Celebrating Student Success to Develop Motivation & Confidence

They’re more than just feel-good moments, they are moments that can instil a real love for learning, and can propel students forward in terms of confidence and even career choices.

Three Benefits of Celebrating Student Success

  1. You’ll Motivate Your Learners

When delivered effectively, praise gives your students the drive and motivation to continue doing great work! However, knowing you should give praise and doing it well are two different things. Motivating praise should be:

  • Sincere: Be genuine in your praise; anything else can confuse students.
  • Specific: Descriptive approval helps reinforce specific behaviour.
  • Realistic: Use praise that focuses on behaviours so that the focus is on motivating effort.

2. You’ll Build Their Confidence

Is there anything more affirming than getting told you’re doing well? Celebrating the accomplishments of your students builds their confidence, which helps them grow in all areas of their learning.

3. You’ll Reinforce the Connection Between Effort and Achievement

Generally speaking, students think success is based on either inherent ability, other people, effort or luck. These beliefs play an enormous role in student engagement, yet only one of the four is actually linked to achievement. By rewarding effort, you yield a powerful motivational tool. Emphasising that it’s effort, not luck, good genes or other people that underpins achievement and leads to growth, teaches students the value of hard work and encourages them to put the effort in.

What Does Effective Praise Look Like?

So, we know praise can be impactful but like anything good, you only reap the benefits of celebration when it’s done right.

Effective praise includes the following elements:

  • It focuses on the effort put in by the student, not just the achievement.
  • It clearly details who is being celebrated and what for.
  • It comes with information about performance.
  • It is clear, creative and varied.

Three Different Reward Ideas to Try

We know most schools have a Behaviour Policy that outlines rewards for positive behaviour and outlines consequences for unwanted behaviour, but sometimes moving away from the status quo can reap huge rewards in terms of motivation. Our first idea is one that the full school needs to be on board with but could be a once a year or once a term activity; our other two ideas could be undertaken on a class-wide or academic-year-wide basis as they’re much more personal.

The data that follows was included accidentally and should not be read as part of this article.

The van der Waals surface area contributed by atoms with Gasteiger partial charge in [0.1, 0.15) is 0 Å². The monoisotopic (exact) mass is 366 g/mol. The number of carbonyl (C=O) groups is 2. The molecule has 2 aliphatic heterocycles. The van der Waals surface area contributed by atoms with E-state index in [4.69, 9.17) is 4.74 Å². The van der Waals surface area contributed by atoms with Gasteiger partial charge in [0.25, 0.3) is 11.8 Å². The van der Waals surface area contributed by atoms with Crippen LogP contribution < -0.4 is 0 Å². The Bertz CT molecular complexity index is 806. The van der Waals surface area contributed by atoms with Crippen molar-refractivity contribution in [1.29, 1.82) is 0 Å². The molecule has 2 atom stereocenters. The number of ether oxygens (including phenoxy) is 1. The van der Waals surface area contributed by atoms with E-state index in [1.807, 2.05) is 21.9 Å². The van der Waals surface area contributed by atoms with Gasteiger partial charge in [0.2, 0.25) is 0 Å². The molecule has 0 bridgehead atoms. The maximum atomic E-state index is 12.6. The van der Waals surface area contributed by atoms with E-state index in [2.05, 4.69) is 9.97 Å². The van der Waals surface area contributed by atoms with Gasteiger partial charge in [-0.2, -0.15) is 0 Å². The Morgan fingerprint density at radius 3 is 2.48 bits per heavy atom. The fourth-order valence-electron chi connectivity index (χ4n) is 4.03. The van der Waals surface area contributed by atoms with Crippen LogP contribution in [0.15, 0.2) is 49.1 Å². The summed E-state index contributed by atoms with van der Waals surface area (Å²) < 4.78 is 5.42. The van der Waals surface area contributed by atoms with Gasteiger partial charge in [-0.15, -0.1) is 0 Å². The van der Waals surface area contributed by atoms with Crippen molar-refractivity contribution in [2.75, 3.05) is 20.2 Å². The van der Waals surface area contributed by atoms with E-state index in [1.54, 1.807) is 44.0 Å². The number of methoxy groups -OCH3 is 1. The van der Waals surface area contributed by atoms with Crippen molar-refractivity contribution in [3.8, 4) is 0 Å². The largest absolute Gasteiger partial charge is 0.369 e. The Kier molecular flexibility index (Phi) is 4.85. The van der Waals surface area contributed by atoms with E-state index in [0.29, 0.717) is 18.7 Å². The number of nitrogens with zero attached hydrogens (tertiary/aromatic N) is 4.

1. Organise a Special Lunch

Recognising children with a special lunch can really boost morale, especially if they can include others in the treat too. We’d recommend recipients invite two of their friends and an adult of their choice to enjoy dinner at the top table, where they’d be served by teachers and eat from non-plastic crockery. It would really set them apart from their peers and give the other children something to aspire to next time (great motivation)!

2. Send Postcards Home

Receiving post is always exciting as a child, so when it’s combined with a ‘well done’ from a teacher and one of your favourite characters – see our Reward Pack – it’s especially noteworthy. It can be hard for some students to articulate their own successes to their parents, which can make these messages even more impactful. Plus, this can reinforce the link between home and school and improve parental engagement.

3. Spread the Message via Social Media

Being called for a photo call and seeing themselves and their work held up for everyone to admire can be a real source of pride for students which can motivate them and inspire confidence. Remember to tag us (using @EducationCity on Twitter and then you can message us on EducationCity’s Facebook) and we’ll ensure all the teaching community can join in the praise-fest!

Do you have any other suggestions that have worked in practice for you? We’d love to hear them, so do contact us about them on marketing@educationcity.com. If we like your idea, we may well include a template in a future resource pack so other teachers can benefit too!